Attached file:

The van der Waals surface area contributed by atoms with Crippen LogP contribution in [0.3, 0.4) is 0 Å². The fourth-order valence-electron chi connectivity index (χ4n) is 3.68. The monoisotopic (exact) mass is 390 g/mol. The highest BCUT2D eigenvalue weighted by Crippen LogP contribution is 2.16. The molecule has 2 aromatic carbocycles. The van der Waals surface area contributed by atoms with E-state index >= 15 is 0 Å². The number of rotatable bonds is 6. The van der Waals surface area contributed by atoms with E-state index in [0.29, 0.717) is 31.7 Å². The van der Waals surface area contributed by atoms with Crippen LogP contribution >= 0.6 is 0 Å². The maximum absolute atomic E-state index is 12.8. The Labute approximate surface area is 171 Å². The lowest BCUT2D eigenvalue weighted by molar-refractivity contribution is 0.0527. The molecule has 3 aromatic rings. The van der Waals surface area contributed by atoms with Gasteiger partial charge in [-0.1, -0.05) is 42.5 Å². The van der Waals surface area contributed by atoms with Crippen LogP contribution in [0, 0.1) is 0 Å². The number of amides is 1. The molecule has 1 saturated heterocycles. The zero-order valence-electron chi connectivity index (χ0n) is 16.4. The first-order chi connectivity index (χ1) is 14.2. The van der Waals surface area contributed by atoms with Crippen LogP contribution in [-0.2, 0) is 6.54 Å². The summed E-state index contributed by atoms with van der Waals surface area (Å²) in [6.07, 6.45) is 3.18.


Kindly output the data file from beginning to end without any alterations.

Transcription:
The van der Waals surface area contributed by atoms with Crippen LogP contribution in [0.3, 0.4) is 0 Å². The fourth-order valence-electron chi connectivity index (χ4n) is 3.68. The monoisotopic (exact) mass is 390 g/mol. The highest BCUT2D eigenvalue weighted by Crippen LogP contribution is 2.16. The molecule has 2 aromatic carbocycles. The van der Waals surface area contributed by atoms with E-state index >= 15 is 0 Å². The number of rotatable bonds is 6. The van der Waals surface area contributed by atoms with E-state index in [0.29, 0.717) is 31.7 Å². The van der Waals surface area contributed by atoms with Crippen LogP contribution >= 0.6 is 0 Å². The maximum absolute atomic E-state index is 12.8. The Labute approximate surface area is 171 Å². The lowest BCUT2D eigenvalue weighted by molar-refractivity contribution is 0.0527. The molecule has 3 aromatic rings. The van der Waals surface area contributed by atoms with Gasteiger partial charge in [-0.1, -0.05) is 42.5 Å². The van der Waals surface area contributed by atoms with Crippen LogP contribution in [0, 0.1) is 0 Å². The number of amides is 1. The molecule has 1 saturated heterocycles. The zero-order valence-electron chi connectivity index (χ0n) is 16.4. The first-order chi connectivity index (χ1) is 14.2. The van der Waals surface area contributed by atoms with Crippen LogP contribution in [-0.2, 0) is 6.54 Å². The summed E-state index contributed by atoms with van der Waals surface area (Å²) in [6.07, 6.45) is 3.18.